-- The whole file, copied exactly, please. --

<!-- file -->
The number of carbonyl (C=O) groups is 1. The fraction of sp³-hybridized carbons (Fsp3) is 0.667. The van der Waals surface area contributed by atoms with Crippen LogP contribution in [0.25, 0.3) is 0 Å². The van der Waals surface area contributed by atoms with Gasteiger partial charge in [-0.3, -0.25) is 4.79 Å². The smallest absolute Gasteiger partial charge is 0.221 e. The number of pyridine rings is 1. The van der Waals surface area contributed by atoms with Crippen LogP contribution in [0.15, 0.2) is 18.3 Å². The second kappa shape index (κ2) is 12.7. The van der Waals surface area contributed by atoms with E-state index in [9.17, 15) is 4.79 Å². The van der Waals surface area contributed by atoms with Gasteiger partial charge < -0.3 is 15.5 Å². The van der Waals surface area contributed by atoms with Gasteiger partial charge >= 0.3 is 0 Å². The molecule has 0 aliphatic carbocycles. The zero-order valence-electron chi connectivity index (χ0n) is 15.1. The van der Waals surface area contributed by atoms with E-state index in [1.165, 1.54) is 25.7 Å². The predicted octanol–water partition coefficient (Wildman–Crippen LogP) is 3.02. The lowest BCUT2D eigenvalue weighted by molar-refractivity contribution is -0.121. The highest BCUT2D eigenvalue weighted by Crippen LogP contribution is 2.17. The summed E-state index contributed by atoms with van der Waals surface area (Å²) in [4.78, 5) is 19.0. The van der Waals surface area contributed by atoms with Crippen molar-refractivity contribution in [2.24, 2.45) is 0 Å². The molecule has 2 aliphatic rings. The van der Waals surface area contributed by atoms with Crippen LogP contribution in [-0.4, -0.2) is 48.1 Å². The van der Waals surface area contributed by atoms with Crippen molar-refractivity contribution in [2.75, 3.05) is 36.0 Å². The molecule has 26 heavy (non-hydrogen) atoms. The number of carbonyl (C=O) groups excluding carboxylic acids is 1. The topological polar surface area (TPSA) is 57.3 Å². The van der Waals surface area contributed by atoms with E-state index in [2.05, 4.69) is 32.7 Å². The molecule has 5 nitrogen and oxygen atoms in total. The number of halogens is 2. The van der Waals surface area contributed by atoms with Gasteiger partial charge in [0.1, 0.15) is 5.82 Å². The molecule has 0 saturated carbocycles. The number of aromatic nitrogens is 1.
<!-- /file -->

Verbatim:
The number of carbonyl (C=O) groups is 1. The fraction of sp³-hybridized carbons (Fsp3) is 0.667. The van der Waals surface area contributed by atoms with Crippen LogP contribution in [0.25, 0.3) is 0 Å². The van der Waals surface area contributed by atoms with Gasteiger partial charge in [-0.3, -0.25) is 4.79 Å². The smallest absolute Gasteiger partial charge is 0.221 e. The number of pyridine rings is 1. The van der Waals surface area contributed by atoms with Crippen LogP contribution in [0.15, 0.2) is 18.3 Å². The second kappa shape index (κ2) is 12.7. The van der Waals surface area contributed by atoms with E-state index in [9.17, 15) is 4.79 Å². The van der Waals surface area contributed by atoms with Gasteiger partial charge < -0.3 is 15.5 Å². The van der Waals surface area contributed by atoms with Gasteiger partial charge >= 0.3 is 0 Å². The molecule has 0 aliphatic carbocycles. The zero-order valence-electron chi connectivity index (χ0n) is 15.1. The van der Waals surface area contributed by atoms with E-state index in [1.165, 1.54) is 25.7 Å². The predicted octanol–water partition coefficient (Wildman–Crippen LogP) is 3.02. The lowest BCUT2D eigenvalue weighted by molar-refractivity contribution is -0.121. The highest BCUT2D eigenvalue weighted by Crippen LogP contribution is 2.17. The summed E-state index contributed by atoms with van der Waals surface area (Å²) in [4.78, 5) is 19.0. The van der Waals surface area contributed by atoms with Crippen molar-refractivity contribution in [2.24, 2.45) is 0 Å². The molecule has 2 aliphatic rings. The van der Waals surface area contributed by atoms with Crippen LogP contribution in [-0.4, -0.2) is 48.1 Å². The van der Waals surface area contributed by atoms with Crippen molar-refractivity contribution in [2.75, 3.05) is 36.0 Å². The molecule has 26 heavy (non-hydrogen) atoms. The number of carbonyl (C=O) groups excluding carboxylic acids is 1. The topological polar surface area (TPSA) is 57.3 Å². The van der Waals surface area contributed by atoms with E-state index in [2.05, 4.69) is 32.7 Å². The molecule has 5 nitrogen and oxygen atoms in total. The number of halogens is 2. The van der Waals surface area contributed by atoms with Gasteiger partial charge in [0.1, 0.15) is 5.82 Å². The molecule has 0 saturated carbocycles. The number of aromatic nitrogens is 1.